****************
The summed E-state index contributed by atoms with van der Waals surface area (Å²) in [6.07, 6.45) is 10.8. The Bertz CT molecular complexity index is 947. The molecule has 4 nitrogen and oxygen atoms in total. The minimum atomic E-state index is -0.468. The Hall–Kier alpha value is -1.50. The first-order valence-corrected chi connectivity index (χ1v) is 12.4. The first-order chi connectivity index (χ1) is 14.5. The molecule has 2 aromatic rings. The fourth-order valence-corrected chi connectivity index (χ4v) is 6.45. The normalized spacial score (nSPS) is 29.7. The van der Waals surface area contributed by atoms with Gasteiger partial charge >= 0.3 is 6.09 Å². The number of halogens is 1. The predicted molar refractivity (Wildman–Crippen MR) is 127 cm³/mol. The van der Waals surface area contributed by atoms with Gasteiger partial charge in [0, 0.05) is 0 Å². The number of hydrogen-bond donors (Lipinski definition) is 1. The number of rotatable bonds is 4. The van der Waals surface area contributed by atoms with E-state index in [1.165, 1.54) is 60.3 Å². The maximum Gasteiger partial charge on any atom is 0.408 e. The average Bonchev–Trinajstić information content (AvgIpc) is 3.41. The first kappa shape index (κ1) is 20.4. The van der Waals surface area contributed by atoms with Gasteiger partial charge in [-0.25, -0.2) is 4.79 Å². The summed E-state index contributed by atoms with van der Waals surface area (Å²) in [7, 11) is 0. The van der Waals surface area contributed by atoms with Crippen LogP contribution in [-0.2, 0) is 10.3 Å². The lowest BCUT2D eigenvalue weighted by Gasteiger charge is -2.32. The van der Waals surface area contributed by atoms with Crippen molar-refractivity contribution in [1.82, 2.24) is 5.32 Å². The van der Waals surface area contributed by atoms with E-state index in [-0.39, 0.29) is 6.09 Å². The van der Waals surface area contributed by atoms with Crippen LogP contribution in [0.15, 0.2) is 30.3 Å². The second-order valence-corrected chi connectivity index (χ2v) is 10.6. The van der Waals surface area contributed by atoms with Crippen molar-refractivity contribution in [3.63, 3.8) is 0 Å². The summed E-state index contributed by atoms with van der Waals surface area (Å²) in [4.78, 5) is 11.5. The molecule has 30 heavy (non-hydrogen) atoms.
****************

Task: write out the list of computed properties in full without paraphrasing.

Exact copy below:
The summed E-state index contributed by atoms with van der Waals surface area (Å²) in [6.07, 6.45) is 10.8. The Bertz CT molecular complexity index is 947. The molecule has 4 nitrogen and oxygen atoms in total. The minimum atomic E-state index is -0.468. The Hall–Kier alpha value is -1.50. The first-order valence-corrected chi connectivity index (χ1v) is 12.4. The first-order chi connectivity index (χ1) is 14.5. The molecule has 2 aromatic rings. The fourth-order valence-corrected chi connectivity index (χ4v) is 6.45. The normalized spacial score (nSPS) is 29.7. The van der Waals surface area contributed by atoms with Gasteiger partial charge >= 0.3 is 6.09 Å². The number of halogens is 1. The predicted molar refractivity (Wildman–Crippen MR) is 127 cm³/mol. The van der Waals surface area contributed by atoms with Gasteiger partial charge in [0, 0.05) is 0 Å². The number of hydrogen-bond donors (Lipinski definition) is 1. The number of rotatable bonds is 4. The van der Waals surface area contributed by atoms with E-state index in [1.165, 1.54) is 60.3 Å². The maximum Gasteiger partial charge on any atom is 0.408 e. The average Bonchev–Trinajstić information content (AvgIpc) is 3.41. The first kappa shape index (κ1) is 20.4. The van der Waals surface area contributed by atoms with Gasteiger partial charge in [-0.25, -0.2) is 4.79 Å². The summed E-state index contributed by atoms with van der Waals surface area (Å²) in [7, 11) is 0. The van der Waals surface area contributed by atoms with Crippen LogP contribution in [-0.2, 0) is 10.3 Å². The lowest BCUT2D eigenvalue weighted by Gasteiger charge is -2.32. The van der Waals surface area contributed by atoms with Crippen molar-refractivity contribution in [1.82, 2.24) is 5.32 Å². The van der Waals surface area contributed by atoms with E-state index in [-0.39, 0.29) is 6.09 Å². The van der Waals surface area contributed by atoms with Crippen LogP contribution in [0.15, 0.2) is 30.3 Å². The second-order valence-corrected chi connectivity index (χ2v) is 10.6. The van der Waals surface area contributed by atoms with Crippen molar-refractivity contribution in [3.63, 3.8) is 0 Å². The summed E-state index contributed by atoms with van der Waals surface area (Å²) in [4.78, 5) is 11.5. The molecule has 30 heavy (non-hydrogen) atoms.